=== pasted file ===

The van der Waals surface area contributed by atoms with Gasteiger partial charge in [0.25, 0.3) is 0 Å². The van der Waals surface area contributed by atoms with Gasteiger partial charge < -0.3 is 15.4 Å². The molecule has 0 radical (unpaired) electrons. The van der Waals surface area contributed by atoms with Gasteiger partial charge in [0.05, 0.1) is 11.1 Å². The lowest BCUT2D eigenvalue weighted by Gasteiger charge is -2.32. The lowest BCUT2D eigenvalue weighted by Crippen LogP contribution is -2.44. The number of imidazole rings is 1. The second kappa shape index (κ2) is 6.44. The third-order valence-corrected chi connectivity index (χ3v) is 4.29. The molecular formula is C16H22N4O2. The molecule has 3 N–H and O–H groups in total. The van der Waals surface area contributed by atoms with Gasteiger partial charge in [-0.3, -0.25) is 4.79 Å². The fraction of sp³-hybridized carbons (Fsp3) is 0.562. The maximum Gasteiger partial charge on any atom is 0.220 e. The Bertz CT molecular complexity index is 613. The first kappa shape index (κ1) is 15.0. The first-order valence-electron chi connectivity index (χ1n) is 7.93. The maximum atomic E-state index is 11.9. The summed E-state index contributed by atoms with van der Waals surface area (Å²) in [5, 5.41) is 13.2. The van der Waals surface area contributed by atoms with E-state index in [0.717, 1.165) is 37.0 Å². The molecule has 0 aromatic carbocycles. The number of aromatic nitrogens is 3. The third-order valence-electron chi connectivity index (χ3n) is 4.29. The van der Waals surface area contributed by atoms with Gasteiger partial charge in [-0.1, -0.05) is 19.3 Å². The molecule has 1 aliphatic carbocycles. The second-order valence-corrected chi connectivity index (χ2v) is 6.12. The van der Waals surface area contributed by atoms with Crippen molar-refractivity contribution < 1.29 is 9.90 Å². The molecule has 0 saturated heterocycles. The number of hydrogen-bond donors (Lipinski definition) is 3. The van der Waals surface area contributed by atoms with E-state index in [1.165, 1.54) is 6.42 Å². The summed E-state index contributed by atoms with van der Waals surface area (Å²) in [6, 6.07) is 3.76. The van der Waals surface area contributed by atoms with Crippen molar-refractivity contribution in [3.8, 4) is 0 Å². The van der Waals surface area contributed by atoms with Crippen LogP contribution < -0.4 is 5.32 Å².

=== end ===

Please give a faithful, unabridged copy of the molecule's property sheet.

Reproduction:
The van der Waals surface area contributed by atoms with Gasteiger partial charge in [0.25, 0.3) is 0 Å². The van der Waals surface area contributed by atoms with Gasteiger partial charge < -0.3 is 15.4 Å². The molecule has 0 radical (unpaired) electrons. The van der Waals surface area contributed by atoms with Gasteiger partial charge in [0.05, 0.1) is 11.1 Å². The lowest BCUT2D eigenvalue weighted by Gasteiger charge is -2.32. The lowest BCUT2D eigenvalue weighted by Crippen LogP contribution is -2.44. The number of imidazole rings is 1. The second kappa shape index (κ2) is 6.44. The third-order valence-corrected chi connectivity index (χ3v) is 4.29. The molecular formula is C16H22N4O2. The molecule has 3 N–H and O–H groups in total. The van der Waals surface area contributed by atoms with Gasteiger partial charge in [-0.3, -0.25) is 4.79 Å². The fraction of sp³-hybridized carbons (Fsp3) is 0.562. The maximum Gasteiger partial charge on any atom is 0.220 e. The Bertz CT molecular complexity index is 613. The first kappa shape index (κ1) is 15.0. The first-order valence-electron chi connectivity index (χ1n) is 7.93. The maximum atomic E-state index is 11.9. The summed E-state index contributed by atoms with van der Waals surface area (Å²) in [5, 5.41) is 13.2. The van der Waals surface area contributed by atoms with E-state index in [0.717, 1.165) is 37.0 Å². The molecule has 0 aromatic carbocycles. The number of aromatic nitrogens is 3. The third-order valence-electron chi connectivity index (χ3n) is 4.29. The van der Waals surface area contributed by atoms with Gasteiger partial charge in [-0.1, -0.05) is 19.3 Å². The molecule has 1 aliphatic carbocycles. The second-order valence-corrected chi connectivity index (χ2v) is 6.12. The van der Waals surface area contributed by atoms with Crippen molar-refractivity contribution < 1.29 is 9.90 Å². The molecule has 0 saturated heterocycles. The number of hydrogen-bond donors (Lipinski definition) is 3. The van der Waals surface area contributed by atoms with E-state index in [1.165, 1.54) is 6.42 Å². The summed E-state index contributed by atoms with van der Waals surface area (Å²) in [6, 6.07) is 3.76. The van der Waals surface area contributed by atoms with Crippen molar-refractivity contribution in [3.8, 4) is 0 Å². The van der Waals surface area contributed by atoms with Crippen LogP contribution < -0.4 is 5.32 Å².